She studied the problem.


"When you come over here," she continued, "this


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force is all you've got to begin your work with. All you have is the amount you can take and arrange. I take stock of myself—sense how much individualized current is around me which keeps at bay, as it were, what would be an all-engulfing substance if I'd let it. But I'm not going to let it engulf me, I'm going to act on it. That is as near as I can get to sensation, the first primitive sensation of creative force which I manufacture and maintain.


"It is the growth of this sensation of greater and greater radius of superior force acting on the primal substance which will make it possible for me to establish my ideal, what I actually am capable of, what my species is in the universal plan. I said species because my ideal, my little atomic arrangement I am capable of making, establishes my species in the universe. And I am capable of changing it continually.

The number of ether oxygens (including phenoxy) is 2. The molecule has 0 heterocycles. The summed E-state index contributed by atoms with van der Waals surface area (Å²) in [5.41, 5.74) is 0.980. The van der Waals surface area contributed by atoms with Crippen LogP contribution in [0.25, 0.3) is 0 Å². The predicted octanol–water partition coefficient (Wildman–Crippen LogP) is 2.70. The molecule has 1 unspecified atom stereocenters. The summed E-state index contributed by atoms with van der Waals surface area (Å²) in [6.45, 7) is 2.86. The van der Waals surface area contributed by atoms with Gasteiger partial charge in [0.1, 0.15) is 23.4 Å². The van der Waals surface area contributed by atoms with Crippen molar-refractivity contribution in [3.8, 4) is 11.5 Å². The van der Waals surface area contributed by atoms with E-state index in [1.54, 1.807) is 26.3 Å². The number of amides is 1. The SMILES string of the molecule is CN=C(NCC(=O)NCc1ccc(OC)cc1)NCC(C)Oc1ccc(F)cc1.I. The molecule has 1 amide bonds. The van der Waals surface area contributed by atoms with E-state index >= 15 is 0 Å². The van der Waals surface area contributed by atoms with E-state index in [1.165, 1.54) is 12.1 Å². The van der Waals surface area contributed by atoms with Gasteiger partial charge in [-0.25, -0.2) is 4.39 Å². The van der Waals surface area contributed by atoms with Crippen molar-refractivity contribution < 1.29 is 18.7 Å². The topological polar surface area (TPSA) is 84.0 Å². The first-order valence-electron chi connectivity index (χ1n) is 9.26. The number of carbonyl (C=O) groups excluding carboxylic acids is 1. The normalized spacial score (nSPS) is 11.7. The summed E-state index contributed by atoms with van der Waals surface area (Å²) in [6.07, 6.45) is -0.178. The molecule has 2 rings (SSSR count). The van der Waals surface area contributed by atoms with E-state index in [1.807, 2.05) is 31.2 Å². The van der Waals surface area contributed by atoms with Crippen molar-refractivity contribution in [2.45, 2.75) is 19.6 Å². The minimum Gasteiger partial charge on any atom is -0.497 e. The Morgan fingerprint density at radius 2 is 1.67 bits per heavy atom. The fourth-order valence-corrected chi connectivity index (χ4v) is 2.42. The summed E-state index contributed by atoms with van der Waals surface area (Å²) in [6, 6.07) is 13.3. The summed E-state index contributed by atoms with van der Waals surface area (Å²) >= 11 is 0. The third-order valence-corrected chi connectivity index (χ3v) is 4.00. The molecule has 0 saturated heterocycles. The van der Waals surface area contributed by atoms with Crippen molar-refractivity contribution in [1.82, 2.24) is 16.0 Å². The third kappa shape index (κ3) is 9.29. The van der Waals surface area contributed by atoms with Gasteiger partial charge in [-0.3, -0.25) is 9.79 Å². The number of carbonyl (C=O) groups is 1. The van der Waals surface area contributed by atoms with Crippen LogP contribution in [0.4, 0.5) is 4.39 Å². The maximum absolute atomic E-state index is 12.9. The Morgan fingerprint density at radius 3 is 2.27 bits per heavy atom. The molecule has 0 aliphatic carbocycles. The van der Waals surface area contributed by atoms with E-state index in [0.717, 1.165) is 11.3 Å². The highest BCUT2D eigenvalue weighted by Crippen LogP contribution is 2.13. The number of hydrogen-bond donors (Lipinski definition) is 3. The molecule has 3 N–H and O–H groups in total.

"This makes the whole universe dependent on the amount of the life force one is able to generate and utilize. One's participation in the abounding beauty of the whole Plan is dependent only on one's own efforts. One is tremendously responsible for one's radius. That is what one is judged by."


She broke off.


"I am making it very difficult and unattractive today, I am afraid," she apologized, "because it is the beginning of an aspect very hard to put into words. But later the avidity and desire come which lift me into the


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case of it, like laughing, or breathing in the spring air, or anything else that is the gift of life....